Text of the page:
Copper-induced release of complexing ligands similar to thiols by Emiliania huxleyi in seawater cultures
Limnol. Oceanogr., 44(7), 1999, 1750-1762 | DOI: 10.4319/lo.1922.214.171.1240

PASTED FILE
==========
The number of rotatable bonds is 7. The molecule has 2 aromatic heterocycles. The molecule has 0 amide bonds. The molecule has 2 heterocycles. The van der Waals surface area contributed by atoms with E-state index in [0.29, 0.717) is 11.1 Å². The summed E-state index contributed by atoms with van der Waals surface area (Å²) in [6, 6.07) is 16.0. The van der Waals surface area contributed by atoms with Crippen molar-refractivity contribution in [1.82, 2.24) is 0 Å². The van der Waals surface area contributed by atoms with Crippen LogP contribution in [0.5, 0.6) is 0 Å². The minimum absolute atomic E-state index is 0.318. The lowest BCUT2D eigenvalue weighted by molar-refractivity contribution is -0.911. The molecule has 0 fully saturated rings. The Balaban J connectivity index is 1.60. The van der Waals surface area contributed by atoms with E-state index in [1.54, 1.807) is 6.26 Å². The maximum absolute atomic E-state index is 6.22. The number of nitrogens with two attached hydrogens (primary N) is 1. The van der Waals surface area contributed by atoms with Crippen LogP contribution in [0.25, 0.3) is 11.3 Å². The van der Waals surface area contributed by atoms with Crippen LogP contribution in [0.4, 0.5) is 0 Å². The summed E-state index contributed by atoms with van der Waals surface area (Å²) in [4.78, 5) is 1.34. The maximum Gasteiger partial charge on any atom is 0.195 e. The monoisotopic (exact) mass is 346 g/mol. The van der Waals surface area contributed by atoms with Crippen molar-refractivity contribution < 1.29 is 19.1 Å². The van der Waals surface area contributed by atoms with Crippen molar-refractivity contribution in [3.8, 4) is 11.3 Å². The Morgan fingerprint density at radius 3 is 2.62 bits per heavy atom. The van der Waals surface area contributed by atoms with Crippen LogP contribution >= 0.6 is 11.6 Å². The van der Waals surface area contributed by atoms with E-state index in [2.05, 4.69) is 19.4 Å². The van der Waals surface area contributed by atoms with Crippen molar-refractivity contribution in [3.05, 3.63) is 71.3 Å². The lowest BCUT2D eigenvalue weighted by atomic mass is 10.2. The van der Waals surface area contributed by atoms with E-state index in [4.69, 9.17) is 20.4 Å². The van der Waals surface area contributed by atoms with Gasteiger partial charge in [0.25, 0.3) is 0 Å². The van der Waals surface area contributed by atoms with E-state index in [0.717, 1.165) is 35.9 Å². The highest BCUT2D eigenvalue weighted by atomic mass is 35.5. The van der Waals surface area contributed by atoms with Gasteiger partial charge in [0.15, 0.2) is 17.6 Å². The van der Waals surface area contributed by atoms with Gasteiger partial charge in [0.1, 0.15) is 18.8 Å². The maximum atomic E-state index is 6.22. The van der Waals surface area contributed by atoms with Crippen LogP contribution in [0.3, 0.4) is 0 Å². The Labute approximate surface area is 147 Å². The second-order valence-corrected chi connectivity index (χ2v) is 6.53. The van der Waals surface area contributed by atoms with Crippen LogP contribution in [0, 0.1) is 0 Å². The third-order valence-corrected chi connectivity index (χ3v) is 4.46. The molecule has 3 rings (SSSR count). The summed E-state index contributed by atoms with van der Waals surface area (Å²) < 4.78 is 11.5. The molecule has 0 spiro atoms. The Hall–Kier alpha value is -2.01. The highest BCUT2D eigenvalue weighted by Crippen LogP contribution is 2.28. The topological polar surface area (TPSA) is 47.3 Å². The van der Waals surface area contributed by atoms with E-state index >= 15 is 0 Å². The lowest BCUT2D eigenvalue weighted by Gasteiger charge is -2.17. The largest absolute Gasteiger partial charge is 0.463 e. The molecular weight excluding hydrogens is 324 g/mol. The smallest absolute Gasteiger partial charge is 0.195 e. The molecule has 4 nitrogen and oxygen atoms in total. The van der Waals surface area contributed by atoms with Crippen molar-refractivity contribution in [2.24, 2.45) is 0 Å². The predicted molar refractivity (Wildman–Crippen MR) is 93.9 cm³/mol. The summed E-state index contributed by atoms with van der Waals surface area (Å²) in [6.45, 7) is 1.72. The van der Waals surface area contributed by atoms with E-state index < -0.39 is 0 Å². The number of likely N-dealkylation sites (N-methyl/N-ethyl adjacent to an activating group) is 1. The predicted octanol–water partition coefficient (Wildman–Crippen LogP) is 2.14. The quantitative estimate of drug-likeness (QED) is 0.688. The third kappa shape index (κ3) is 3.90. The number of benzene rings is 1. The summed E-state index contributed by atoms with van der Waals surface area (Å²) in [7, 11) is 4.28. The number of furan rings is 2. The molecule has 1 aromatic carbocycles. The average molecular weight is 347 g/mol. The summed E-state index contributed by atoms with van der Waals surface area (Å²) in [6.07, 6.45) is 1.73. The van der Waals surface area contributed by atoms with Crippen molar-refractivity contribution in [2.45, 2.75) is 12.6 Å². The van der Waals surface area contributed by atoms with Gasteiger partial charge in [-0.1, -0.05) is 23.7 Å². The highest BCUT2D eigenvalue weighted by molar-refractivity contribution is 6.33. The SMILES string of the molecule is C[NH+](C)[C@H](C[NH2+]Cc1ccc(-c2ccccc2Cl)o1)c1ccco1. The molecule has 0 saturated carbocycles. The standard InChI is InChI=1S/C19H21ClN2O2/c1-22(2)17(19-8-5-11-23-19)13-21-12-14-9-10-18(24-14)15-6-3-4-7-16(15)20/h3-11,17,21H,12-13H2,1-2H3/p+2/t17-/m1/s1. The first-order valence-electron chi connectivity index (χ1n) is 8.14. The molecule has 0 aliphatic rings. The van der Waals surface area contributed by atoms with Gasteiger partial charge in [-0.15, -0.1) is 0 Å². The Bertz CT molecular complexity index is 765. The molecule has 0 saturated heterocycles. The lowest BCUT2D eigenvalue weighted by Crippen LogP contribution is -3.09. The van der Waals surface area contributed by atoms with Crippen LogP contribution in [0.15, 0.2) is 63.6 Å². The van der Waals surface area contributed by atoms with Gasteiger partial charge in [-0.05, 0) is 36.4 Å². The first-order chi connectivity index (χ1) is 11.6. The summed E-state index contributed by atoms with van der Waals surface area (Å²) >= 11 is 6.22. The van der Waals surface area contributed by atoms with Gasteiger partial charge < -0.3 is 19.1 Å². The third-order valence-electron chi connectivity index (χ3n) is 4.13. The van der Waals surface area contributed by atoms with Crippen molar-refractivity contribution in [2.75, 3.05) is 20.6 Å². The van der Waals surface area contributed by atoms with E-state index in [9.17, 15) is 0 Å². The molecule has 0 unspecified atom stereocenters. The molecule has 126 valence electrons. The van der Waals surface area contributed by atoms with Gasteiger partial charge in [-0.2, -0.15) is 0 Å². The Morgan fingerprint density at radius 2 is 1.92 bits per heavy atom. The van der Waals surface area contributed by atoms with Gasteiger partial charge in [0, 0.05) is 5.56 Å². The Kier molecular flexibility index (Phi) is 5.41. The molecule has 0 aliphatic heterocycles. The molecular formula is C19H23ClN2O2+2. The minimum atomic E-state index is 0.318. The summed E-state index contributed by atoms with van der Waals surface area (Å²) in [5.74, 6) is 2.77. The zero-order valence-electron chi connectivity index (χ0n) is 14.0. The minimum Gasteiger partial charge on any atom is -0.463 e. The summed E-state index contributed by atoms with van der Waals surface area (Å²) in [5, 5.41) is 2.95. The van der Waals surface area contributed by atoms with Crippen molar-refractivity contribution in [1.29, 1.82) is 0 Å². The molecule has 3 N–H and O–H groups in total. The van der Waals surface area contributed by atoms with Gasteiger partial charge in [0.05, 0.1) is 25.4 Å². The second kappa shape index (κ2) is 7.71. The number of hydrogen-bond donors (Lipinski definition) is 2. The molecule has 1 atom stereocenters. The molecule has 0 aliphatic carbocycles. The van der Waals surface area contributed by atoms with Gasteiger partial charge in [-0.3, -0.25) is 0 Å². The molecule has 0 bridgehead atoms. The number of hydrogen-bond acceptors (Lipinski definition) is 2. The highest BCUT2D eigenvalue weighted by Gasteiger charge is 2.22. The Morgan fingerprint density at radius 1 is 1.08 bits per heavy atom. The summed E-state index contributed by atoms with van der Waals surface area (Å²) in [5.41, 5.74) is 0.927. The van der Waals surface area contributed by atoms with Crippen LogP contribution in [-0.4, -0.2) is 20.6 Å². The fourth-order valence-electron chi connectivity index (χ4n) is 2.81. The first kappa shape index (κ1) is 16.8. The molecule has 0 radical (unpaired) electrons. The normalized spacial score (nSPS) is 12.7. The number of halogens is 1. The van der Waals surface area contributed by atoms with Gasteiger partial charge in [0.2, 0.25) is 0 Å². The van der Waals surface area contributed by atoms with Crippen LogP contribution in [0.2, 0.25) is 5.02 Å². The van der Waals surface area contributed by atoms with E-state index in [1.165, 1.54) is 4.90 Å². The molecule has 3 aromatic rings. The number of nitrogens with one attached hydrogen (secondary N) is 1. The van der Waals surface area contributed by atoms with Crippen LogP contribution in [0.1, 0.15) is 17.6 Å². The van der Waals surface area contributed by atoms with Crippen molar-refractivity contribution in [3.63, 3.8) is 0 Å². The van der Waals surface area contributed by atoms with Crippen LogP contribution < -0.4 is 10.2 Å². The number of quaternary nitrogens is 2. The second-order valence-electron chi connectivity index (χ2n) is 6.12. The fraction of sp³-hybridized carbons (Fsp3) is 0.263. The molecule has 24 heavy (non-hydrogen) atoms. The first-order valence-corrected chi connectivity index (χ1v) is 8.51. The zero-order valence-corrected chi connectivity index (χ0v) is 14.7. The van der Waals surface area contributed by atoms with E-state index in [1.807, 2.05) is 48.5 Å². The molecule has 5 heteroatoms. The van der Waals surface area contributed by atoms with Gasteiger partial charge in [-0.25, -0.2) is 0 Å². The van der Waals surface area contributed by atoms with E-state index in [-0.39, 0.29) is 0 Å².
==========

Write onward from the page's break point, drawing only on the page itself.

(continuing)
ABSTRACT: Marine microalgae (Emiliania huxleyi) were grown in seawater enriched only with nitrogen and phosphorus, without control of free metal concentrations using synthetic chelators. Complexing ligands and thiol compounds were determined by cathodic stripping volt-ammetry. Copper was added to these cultures, and ligands were produced in response to the copper addition. Parallel measurements of thiols showed that glutathione and other unidentified thiols (electrochemically similar to thioacetamide) were produced by the algae at rates and concentrations similar to those of the complexing ligands. Smaller amounts of thiols were produced when ligands including thiols were added to the culture. The results indicate that thiols can account for a major part or most of the copper-complexing ligands produced by these algae. Furthermore, a feedback mechanism exists in which the production of thiol-type complexing ligands is controlled by the free copper concentration, production already being stimulated by an increase of [Cu2+] from 0.4 to 1.5 pM. Incubations with added exudates, thiols, and salicylaldoxime (SA) showed much reduced copper toxicity even though copper uptake was increased by the exudates and the SA.